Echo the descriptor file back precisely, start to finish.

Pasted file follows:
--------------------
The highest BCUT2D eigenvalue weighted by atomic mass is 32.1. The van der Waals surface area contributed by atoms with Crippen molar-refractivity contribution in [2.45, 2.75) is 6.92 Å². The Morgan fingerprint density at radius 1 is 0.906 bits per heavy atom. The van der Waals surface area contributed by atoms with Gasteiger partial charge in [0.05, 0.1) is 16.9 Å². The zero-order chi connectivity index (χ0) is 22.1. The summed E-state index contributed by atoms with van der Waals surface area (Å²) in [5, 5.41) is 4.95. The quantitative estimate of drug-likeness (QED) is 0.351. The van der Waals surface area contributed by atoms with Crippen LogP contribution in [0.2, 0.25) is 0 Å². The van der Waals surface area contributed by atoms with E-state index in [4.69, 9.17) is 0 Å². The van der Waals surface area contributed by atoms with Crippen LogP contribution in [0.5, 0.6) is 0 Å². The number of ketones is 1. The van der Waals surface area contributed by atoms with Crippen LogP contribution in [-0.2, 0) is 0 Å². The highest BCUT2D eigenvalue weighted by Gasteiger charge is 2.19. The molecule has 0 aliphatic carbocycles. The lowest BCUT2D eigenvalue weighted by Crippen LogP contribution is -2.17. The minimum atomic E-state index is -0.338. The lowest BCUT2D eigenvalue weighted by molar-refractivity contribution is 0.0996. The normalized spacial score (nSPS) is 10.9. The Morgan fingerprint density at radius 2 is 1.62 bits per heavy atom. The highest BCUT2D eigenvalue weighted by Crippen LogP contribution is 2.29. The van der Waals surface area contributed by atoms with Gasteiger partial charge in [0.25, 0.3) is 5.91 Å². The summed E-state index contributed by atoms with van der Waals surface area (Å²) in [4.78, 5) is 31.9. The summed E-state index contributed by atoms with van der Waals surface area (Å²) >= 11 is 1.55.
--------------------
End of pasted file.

The highest BCUT2D eigenvalue weighted by atomic mass is 32.1. The van der Waals surface area contributed by atoms with Crippen molar-refractivity contribution in [2.45, 2.75) is 6.92 Å². The Morgan fingerprint density at radius 1 is 0.906 bits per heavy atom. The van der Waals surface area contributed by atoms with Gasteiger partial charge in [0.05, 0.1) is 16.9 Å². The zero-order chi connectivity index (χ0) is 22.1. The summed E-state index contributed by atoms with van der Waals surface area (Å²) in [5, 5.41) is 4.95. The quantitative estimate of drug-likeness (QED) is 0.351. The van der Waals surface area contributed by atoms with Crippen LogP contribution in [0.2, 0.25) is 0 Å². The van der Waals surface area contributed by atoms with E-state index in [4.69, 9.17) is 0 Å². The van der Waals surface area contributed by atoms with Crippen LogP contribution in [0.5, 0.6) is 0 Å². The number of ketones is 1. The van der Waals surface area contributed by atoms with Crippen LogP contribution in [-0.2, 0) is 0 Å². The highest BCUT2D eigenvalue weighted by Gasteiger charge is 2.19. The molecule has 0 aliphatic carbocycles. The lowest BCUT2D eigenvalue weighted by Crippen LogP contribution is -2.17. The minimum atomic E-state index is -0.338. The lowest BCUT2D eigenvalue weighted by molar-refractivity contribution is 0.0996. The normalized spacial score (nSPS) is 10.9. The Morgan fingerprint density at radius 2 is 1.62 bits per heavy atom. The highest BCUT2D eigenvalue weighted by Crippen LogP contribution is 2.29. The van der Waals surface area contributed by atoms with Gasteiger partial charge in [0.25, 0.3) is 5.91 Å². The summed E-state index contributed by atoms with van der Waals surface area (Å²) in [4.78, 5) is 31.9. The summed E-state index contributed by atoms with van der Waals surface area (Å²) >= 11 is 1.55.